For The Literary Maneuvers Contest
Hi, I'm George and I'm not really your uncle. I especially apologize to anyone who actually has a strange uncle named George and thought they were going to get a message from him.
I've noticed a lot of new people joining the comp and the Coffee Shop thread, so figured I'd give my thoughts on the subject. I've been around forever, and read most of the entry and score threads multiple times. All of them at least once. I've judged the contest eight times and probably entered it twice that many times. Only one of my stories failed to place in the final ranks and I've won four times, so I've done OK.
Here, in short and sweet terms (for me), are my tips:
Know your judges. One of the best reasons to enter the contest is to challenge yourself, receive four honest critiques, and possibly vie for a prize. Those critiques, and the scores for the prize contest, are objective but not entirely unknowable. Because those judges will be four of your fellow forum members, whose opinions and preferences are all over the forum. Many of us are repeat judges and our critiques and scores are available to be perused in the archives. Our own fiction and critiques are around for the finding. Find out what your judges like as a way to narrow the prompt ideas. If three of the four profess a taste for science fiction and the third seems neutral, you might consider going for a science fictional idea, especially if you had an idea for one along with other good ideas. This is not a guarantee, but it's helpful in deciding what to write. Which starts with:
Structure. Most judges are going to appreciate when a story has a distinctive beginning, middle and end, since many approach the 650 as an opportunity to do character vignettes rather than plot. But even your character vignette will read better and more like a stand-alone story if it's structured. Once again, this is just my opinion, and a sort of description of how I approach the contest. I've seen some excellent character vignettes here, and seen some of them win. Know your judges, once again. But structure is also a way to take a vague idea to actual scenic narrative, since you can allocate word-count to any number of scenes.
A word on 'nothing' happened.' I've seen this phrase over-used a lot in the LM and in critique of short-count flash fiction in general. Sometimes it's earned: as when a story simply seems to open at a point, continue on with some observations, and end at another point, like a scene without a story. But I've also seen it unfairly used for pieces where not much of physical consequence happened, but a great deal of emotional or character territory was unveiled. Don't be afraid to be experimental, but try to make the goal of 'experimental' into finding something 'odd, but good' rather than just 'odd.'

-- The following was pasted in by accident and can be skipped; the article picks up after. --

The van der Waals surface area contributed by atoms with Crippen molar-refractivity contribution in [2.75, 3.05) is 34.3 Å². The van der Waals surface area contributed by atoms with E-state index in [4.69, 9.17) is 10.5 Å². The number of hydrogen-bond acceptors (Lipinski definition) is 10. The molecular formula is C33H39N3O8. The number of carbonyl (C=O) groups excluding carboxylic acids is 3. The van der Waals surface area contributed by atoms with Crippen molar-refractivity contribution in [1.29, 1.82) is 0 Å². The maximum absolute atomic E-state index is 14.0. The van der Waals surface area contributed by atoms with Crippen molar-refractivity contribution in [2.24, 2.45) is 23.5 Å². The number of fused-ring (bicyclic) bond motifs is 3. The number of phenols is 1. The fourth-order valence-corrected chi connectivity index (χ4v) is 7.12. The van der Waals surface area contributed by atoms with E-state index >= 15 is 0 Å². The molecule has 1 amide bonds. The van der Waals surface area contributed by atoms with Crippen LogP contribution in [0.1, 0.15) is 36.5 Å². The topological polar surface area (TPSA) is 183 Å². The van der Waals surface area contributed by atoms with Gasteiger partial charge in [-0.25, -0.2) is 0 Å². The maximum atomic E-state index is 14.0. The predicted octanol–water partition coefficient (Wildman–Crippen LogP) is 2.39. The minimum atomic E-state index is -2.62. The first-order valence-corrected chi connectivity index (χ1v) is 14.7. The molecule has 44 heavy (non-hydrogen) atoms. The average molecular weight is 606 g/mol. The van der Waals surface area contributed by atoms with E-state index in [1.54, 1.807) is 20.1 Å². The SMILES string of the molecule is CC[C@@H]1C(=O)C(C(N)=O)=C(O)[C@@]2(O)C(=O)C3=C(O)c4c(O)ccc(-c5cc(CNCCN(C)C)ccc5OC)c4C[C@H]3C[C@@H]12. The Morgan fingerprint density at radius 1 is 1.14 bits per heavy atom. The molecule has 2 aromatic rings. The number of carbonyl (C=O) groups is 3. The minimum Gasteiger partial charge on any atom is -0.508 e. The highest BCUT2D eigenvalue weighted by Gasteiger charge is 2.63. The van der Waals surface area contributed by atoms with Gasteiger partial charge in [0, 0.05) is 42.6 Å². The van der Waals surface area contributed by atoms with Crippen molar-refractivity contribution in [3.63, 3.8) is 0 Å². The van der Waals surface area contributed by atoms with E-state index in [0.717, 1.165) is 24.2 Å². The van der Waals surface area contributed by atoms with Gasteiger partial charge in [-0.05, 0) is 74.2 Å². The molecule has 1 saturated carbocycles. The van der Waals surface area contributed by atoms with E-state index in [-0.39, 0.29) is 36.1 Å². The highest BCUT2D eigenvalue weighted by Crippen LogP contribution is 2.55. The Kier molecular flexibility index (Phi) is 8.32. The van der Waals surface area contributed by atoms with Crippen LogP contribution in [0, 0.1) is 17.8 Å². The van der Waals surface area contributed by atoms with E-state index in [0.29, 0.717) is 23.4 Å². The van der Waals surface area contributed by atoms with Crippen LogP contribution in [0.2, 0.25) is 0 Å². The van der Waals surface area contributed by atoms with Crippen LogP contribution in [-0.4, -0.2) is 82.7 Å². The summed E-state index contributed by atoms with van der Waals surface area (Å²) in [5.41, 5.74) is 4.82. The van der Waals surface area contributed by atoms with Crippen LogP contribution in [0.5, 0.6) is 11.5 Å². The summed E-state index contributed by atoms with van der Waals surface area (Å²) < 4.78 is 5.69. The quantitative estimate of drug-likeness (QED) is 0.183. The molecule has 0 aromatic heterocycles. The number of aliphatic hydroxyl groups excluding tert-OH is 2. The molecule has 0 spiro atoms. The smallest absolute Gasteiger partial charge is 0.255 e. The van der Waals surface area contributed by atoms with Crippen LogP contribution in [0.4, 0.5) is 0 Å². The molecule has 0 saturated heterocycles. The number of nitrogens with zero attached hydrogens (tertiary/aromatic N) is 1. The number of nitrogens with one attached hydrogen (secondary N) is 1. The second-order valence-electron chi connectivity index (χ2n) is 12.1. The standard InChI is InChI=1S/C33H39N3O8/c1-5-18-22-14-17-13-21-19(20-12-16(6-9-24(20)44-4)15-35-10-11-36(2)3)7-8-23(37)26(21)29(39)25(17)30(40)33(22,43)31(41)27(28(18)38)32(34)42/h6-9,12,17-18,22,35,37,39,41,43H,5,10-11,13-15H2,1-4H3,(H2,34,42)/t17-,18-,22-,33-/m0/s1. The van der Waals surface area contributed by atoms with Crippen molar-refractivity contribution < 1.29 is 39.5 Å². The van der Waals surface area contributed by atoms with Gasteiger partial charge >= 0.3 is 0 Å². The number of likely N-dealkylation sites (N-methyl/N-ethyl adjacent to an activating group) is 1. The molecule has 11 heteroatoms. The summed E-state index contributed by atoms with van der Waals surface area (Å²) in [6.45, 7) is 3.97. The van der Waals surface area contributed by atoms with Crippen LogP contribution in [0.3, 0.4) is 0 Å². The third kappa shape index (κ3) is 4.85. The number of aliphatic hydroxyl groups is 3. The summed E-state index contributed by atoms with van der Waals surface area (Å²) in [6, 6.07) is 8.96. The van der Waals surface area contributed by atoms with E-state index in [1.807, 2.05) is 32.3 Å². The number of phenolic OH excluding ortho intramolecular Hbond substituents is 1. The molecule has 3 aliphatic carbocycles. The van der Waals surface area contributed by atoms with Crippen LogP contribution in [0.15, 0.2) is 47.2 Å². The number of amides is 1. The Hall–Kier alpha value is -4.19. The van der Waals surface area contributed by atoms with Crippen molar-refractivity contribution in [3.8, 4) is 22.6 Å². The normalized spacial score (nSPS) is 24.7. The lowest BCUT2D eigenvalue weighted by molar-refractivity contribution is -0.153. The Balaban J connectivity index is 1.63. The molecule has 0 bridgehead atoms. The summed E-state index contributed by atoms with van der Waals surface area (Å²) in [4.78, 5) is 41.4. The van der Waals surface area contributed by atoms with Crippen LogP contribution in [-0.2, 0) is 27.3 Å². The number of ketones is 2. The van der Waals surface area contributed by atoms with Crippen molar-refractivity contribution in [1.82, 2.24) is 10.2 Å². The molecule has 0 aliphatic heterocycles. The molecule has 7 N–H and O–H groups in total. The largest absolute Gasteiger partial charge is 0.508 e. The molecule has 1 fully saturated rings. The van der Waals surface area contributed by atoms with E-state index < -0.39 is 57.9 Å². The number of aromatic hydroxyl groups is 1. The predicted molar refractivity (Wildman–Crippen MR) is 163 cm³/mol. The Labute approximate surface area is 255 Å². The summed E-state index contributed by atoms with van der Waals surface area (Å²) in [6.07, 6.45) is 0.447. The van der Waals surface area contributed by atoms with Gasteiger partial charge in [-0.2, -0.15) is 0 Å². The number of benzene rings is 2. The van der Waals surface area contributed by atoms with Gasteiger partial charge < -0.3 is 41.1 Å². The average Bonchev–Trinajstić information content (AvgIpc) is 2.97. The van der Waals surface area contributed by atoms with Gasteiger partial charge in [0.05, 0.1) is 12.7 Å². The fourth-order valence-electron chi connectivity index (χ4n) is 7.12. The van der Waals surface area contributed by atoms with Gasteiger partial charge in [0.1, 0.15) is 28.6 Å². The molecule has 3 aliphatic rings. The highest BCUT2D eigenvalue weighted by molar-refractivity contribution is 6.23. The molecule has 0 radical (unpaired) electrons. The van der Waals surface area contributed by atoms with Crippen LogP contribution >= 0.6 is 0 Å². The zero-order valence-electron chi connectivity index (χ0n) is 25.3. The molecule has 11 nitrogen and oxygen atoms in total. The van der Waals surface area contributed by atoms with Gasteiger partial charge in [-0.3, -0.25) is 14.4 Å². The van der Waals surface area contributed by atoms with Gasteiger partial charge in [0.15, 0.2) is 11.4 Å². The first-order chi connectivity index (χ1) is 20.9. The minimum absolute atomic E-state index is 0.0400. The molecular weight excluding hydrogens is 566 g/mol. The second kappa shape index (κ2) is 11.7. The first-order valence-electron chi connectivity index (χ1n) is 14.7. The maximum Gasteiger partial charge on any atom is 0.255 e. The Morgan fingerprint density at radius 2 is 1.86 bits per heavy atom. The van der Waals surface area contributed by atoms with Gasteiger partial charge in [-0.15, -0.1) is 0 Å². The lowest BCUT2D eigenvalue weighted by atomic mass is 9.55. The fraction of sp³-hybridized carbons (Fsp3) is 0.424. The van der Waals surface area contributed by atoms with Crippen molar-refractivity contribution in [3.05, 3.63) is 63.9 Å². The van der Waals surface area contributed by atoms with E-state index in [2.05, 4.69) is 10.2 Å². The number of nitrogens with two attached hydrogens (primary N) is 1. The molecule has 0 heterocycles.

Use the prompt. I'm hugely against the 'prompt must be used in a strict nature' idea. The prompt should be inspiration or grounding, as the case may be. Clever use of it will please most judges, and stories that seem built around the prompt (thematically, structurally) seem to as well.
Do not write in a single solid block of text. Just, please, don't. And do try and make your entry as spelling/grammar sound as you can. I'm one of the more lenient of the SPaG judges, but repeated typos and missing words will eventually get me to mark down. Almost everyone else is more hardcore than this, so be warned! DOOOOOM! I mean, good luck.
Humor helps. This is actually something I've noticed re-reading the scores threads recently: entries that contain humor seem to get a boost in their scores (effect, usually) especially when the prompt is one that inspires a lot of dark and downbeat entries. I report, you decide if I'm imagining things.
Closure. This is related to structure but (remember, IMO) it's so important that it deserves it's own tip. I like to feel as if a story finished, and I've been given a complete moment of human experience. A strong and decisive ending (one that connotes finality, not one that gives all questions answers) makes a story feel complete. One of the simplest ways to do this is to reflect some quality of your beginning in your ending. This sounds like a gimmick, and could be certainly used as one -- but it has subtler and more thoughtful uses. If this is chosen as the end of that moment, then certainly there is some reason you chose what to depict at the beginning of that moment? A linking draws boundaries around the moment. This could be obvious, such as beginning with the observation that the MC hates red clouds, and ending with those clouds scudding in from the west as he lies dead in a bathtub. It could be subtle -- a hint of similar behavior in two different characters at beginning and end.
Glad to see the new faces, hope for a good turnout, and hope to have my own entry saved from the polishing demon before the deadline!
Best of luck!